National Hispanic Heritage Month is observed in the United States from Sept. 15 through Oct. 15 each year.
The dates coincide with the Independence Day celebrations for five Latin American countries.
The purpose is to note the contributions and positive influences of Hispanic people in this country.
The theme for this year’s observance is “Unidos: Inclusivity for a Stronger Nation.”
“Hispanic” generally refers to people who came from Central or South America or the Caribbean, or whose ancestors did so, and who speak Spanish as a first or main language.
Their collective heritage spans numerous nationalities, cultures, dialects and places of origin, encompassing roughly two-thirds of the Western Hemisphere.
U.S. Census figures show the number of people who identify as Hispanic within the boundaries of the Jefferson City diocese rose by 25 percent between 2010 and 2019 — from 27,634 to 34,615.
They are currently the youngest and fastest-growing demographic in these 38 counties.
Some arrived here recently, some go back many generations.
Many are Catholic or at least have strong familial or cultural ties to the Catholic Church.
An increasing number of parishes in this diocese offer a Spanish-language option for Sunday worship.
Many parishes with large Hispanic populations report robust Mass attendance, along with vigorous engagement in parish activities and spiritual movements such as Cursillo and the Catholic Charismatic Renewal.
In focusing on evangelization, personal encounter, community and accompaniment, people who are engaged in Hispanic ministry here are helping to lead Hispanics and Anglos alike into deeper communion with God in His Church.
The Church in central and northeastern Missouri has much to celebrate and much to learn in ministering to, with and through Hispanic Catholics.
Hispanic culture and Missouri Catholic culture are becoming more firmly entwined.
First-, second- and third-generation Hispanics are taking up leadership roles in their communities and the Church.
Grounded in the Eucharist, in family, in community, in ethnic and Catholic identities, in personal devotions handed down from their ancestors, in evangelical zeal, and in reliance on the intercession of Our Lady of Guadalupe, Patroness of the Americas, these Hispanic Catholics have invigorated and even in some cases revived the parishes they’ve become a part of.
Father Anthony Viviano recently became pastor of Annunciation Parish in California and neighboring St. Andrew Parish in Tipton.
The California parish has a vibrant Hispanic population.
Fr. Viviano quickly noticed the awe and reverence with which many Hispanic families approach the Mass and the Holy Eucharist.
“I can tell you from a personal, priestly perspective, their reverence is edifying and encourages me to see the importance of being a priest,” he said.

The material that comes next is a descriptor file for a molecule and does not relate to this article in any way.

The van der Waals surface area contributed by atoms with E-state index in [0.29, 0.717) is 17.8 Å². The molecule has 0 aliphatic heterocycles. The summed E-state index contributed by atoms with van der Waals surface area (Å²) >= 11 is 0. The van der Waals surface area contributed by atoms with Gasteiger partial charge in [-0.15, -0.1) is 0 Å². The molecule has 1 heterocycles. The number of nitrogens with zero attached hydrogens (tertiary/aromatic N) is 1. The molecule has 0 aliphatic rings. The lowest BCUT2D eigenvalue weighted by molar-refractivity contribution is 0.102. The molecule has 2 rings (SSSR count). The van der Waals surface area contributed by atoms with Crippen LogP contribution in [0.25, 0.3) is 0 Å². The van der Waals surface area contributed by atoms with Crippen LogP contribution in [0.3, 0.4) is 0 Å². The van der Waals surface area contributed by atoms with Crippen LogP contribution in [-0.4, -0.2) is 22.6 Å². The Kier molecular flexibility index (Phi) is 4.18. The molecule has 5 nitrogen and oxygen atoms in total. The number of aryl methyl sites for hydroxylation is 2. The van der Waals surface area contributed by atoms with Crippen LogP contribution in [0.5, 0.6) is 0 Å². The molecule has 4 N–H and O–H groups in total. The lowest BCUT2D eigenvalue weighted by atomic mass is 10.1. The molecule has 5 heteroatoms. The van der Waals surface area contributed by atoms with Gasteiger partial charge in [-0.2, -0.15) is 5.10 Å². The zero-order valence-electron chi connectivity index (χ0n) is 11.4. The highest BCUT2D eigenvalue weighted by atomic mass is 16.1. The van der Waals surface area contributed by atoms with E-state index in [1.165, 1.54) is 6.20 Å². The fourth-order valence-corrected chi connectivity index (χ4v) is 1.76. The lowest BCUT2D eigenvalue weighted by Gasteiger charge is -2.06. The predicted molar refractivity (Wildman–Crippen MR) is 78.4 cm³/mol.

He noticed that most of his Hispanic parishioners prefer to kneel for Holy Communion and to receive on the tongue.
He observed that while many come to Mass each Sunday, not all of them present themselves for Holy Communion.
“There is an ingrained understanding that has been taught and learned in their countries of origin, that the Eucharist is sacred, and you don’t receive it casually,” the priest noted.
He’s working to allay their reluctance by hearing Confessions with his limited Spanish-language skills.
“I am trying,” he said.
Deacon John Weaver is the parish life collaborator for St. Mary Parish in Milan and the Mission of St. Mary in Unionville.
“The depth of the faith of many Hispanics must certainly be apparent to non-Hispanic community members,” he stated.
He said a large Hispanic contingent helps bring abundant life to the Milan parish.
“The Hispanic prayer group meets weekly in church to pray for both particular and general needs of the community and beyond,” he noted. “They also gather at any time of crisis or loss.”
He said the vast majority of individuals offering an hour of Eucharistic adoration on the first Friday of each month in Milan are Hispanic.
The parish’s Catholic Charismatic group, named in honor of San Juan Bautista, “is always at the front of the line to provide liturgical ministers or workers for parish projects.”
“Hispanics provide the only live music we have available for Liturgies,” he noted.
He lauded the parish’s two Hispanic deacons, especially their preaching and their help with preparing families to have their children baptized.
Baptisms for Hispanics are true community events, Deacon Weaver noted.
Father Francis Doyle, pastor of St. Peter Parish in Marshall and St. Joseph Parish in Slater, said the changing demographics of the Marshall parish reflect trends throughout the country.